It hasn’t all been smooth sailing, and Trump created an unnecessary political firestorm with his delayed and muted response to the death of Sen. John McCain. Still, aides think he generally has grown more focused and disciplined entering the final push to the fall elections.

At his Indiana rally Thursday night, Trump stuck to familiar themes, talking about tax cuts and trade tariffs, slamming high-tech companies, railing against the Justice Department and calling MS-13 gang members animals. But he did not mention McCain, avoiding recounting the well-worn tale about the senator’s pivotal vote against the president’s health care bill.

After a week in which aides pushed Trump to rise above his personal grudges against McCain, the mere fact that Trump kept the senator out of his remarks was notable.

While Trump’s White House remains marked by turbulence, insiders said the political shop has managed to impose some discipline. On potential endorsements, for example, political director Bill Stepien and adviser John DeStefano bring Trump detailed binders on candidates’ voting records, including their past comments on Trump, where they have broken with the president and other details.

While Stepien and DeStefeno have gained influence, they must compete with other power centers. Vice President Mike Pence and the White House office of legislative affairs weigh in at times, and Donald Trump Jr. has proved a powerful influence.

Some races have proved complicated, as in the Arizona Senate race, where Kelly Ward and former Maricopa County Sheriff Joe Arpaio both promoted their ties to Trump, as did establishment favorite Rep. Martha McSally. Trump stayed out of the race and McSally handily defeated the two more controversial candidates, averting what GOP operatives believed could have been a disaster for the party this fall.

In the Tennessee governor’s race, Rep. Diane Black also pushed for an endorsement. Trump stayed out of that race, which she lost, on the advice of staff.

But the president could not be persuaded to stay silent in other cases.

He supported Foster Friess in the GOP gubernatorial primary in Wyoming. Friess, who lost, was strongly backed by Trump Jr. Aides also had pushed Trump not to endorse Kansas Secretary of State Kris Kobach in his bid to be governor, but Trump did at the last minute, helping put Kobach over the top in the primary but making the race in November more competitive for Democrats.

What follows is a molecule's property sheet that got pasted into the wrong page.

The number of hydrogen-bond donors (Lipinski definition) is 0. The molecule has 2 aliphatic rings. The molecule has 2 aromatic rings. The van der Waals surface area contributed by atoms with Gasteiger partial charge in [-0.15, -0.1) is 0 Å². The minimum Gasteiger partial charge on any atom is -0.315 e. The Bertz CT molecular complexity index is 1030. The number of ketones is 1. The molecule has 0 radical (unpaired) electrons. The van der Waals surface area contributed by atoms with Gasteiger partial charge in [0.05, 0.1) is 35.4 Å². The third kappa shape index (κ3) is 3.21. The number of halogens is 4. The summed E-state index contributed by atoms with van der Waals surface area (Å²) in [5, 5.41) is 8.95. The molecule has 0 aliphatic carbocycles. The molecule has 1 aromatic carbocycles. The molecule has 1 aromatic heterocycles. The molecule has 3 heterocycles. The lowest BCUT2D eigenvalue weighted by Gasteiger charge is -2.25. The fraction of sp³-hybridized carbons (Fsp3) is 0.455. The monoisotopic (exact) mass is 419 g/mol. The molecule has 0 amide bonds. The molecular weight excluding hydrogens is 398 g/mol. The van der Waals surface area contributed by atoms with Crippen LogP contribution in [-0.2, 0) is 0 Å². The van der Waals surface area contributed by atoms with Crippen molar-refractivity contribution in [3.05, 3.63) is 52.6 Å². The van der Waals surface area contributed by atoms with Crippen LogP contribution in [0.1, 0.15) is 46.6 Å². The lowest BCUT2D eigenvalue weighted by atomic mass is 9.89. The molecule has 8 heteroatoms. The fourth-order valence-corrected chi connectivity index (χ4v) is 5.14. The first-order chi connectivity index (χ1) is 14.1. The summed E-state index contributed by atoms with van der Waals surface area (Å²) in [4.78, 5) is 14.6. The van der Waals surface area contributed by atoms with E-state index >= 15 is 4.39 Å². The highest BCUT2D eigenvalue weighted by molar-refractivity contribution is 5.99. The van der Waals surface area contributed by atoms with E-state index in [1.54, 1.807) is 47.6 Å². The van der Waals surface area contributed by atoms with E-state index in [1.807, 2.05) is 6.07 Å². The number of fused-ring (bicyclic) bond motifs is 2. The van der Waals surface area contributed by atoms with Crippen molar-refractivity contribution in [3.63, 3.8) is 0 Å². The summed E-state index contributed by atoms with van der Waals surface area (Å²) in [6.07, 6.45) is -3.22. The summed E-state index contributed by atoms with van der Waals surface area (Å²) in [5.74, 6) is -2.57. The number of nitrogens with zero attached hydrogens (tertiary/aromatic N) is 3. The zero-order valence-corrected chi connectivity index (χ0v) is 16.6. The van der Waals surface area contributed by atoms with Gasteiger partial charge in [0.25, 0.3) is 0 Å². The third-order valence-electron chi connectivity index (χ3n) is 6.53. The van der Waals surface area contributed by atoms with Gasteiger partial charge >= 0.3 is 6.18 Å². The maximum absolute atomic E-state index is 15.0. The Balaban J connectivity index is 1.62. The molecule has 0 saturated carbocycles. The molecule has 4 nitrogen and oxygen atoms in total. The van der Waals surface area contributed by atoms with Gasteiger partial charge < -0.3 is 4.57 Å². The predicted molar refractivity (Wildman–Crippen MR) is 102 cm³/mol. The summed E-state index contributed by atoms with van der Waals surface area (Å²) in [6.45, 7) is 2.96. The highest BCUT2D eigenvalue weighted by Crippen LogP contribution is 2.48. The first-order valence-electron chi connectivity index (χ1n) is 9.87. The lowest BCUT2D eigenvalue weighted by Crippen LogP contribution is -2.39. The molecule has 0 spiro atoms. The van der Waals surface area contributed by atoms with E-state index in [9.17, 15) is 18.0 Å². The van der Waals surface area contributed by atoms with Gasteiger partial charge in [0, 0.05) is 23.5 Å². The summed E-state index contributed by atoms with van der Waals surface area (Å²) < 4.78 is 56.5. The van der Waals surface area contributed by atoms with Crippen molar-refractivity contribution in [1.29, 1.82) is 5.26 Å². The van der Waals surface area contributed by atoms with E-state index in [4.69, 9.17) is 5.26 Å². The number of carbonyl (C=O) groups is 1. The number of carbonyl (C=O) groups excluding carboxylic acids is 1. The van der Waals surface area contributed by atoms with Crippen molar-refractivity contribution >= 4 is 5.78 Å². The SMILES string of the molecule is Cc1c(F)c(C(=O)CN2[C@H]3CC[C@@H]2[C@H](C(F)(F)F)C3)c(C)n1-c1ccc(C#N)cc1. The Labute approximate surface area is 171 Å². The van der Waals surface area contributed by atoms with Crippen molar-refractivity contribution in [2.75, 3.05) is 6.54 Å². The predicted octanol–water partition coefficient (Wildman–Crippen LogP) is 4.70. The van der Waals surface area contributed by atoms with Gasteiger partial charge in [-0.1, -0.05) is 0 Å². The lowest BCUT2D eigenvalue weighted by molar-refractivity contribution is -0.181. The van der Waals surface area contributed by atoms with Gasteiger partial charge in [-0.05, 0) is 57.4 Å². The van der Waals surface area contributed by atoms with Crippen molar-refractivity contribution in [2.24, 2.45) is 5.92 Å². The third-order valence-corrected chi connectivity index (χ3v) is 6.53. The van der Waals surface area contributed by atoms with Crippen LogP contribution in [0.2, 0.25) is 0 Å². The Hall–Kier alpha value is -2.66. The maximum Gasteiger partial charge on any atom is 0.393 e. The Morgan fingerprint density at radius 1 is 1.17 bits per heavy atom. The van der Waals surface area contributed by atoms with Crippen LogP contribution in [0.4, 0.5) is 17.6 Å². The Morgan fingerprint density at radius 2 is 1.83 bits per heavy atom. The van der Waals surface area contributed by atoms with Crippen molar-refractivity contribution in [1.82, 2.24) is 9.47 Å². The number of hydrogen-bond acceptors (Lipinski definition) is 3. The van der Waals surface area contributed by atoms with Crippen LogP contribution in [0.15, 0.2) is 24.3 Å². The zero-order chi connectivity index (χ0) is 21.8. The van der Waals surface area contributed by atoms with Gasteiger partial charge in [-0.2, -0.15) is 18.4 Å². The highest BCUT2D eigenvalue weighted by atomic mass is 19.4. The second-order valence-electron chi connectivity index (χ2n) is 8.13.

Aides said they pick their battles with the president, prioritizing races that could swing the balance of congressional control.

For political travel, White House staffers, who are coordinating with party aides, have divided the electoral map into places Trump can be helpful and places where it’s better to send in others such as Pence, Cabinet secretaries or members of the first family.

“He’s prioritizing places where he’s performed well and where there’s a strong network of grassroots support,” said South Carolina Rep. Mark Meadows, chairman of the conservative House Freedom Caucus.

When Trump makes a political trip, aides try to make sure the candidate meets the president at the airport, has time with him in the car and gets the right sound bites on stage. That script was followed Thursday with Braun; Trump called him a “special guy” and promised that Braun would “be a truly great senator.”

On Friday, as he praised a pair of North Carolina Republican candidates at both an official and political event, Trump was effusive in his praise before turning the spotlight on his own accomplishments.

Trump’s rallies also have served as a boost to the GOP’s massive email and voter contact database. Attendees are entered into the party’s system within 48 hours.

Republican National Committee staffers gather signatures on petitions from people waiting in line and register voters at the event. Within five days, those that have expressed an interest in volunteering are contacted to schedule their first session.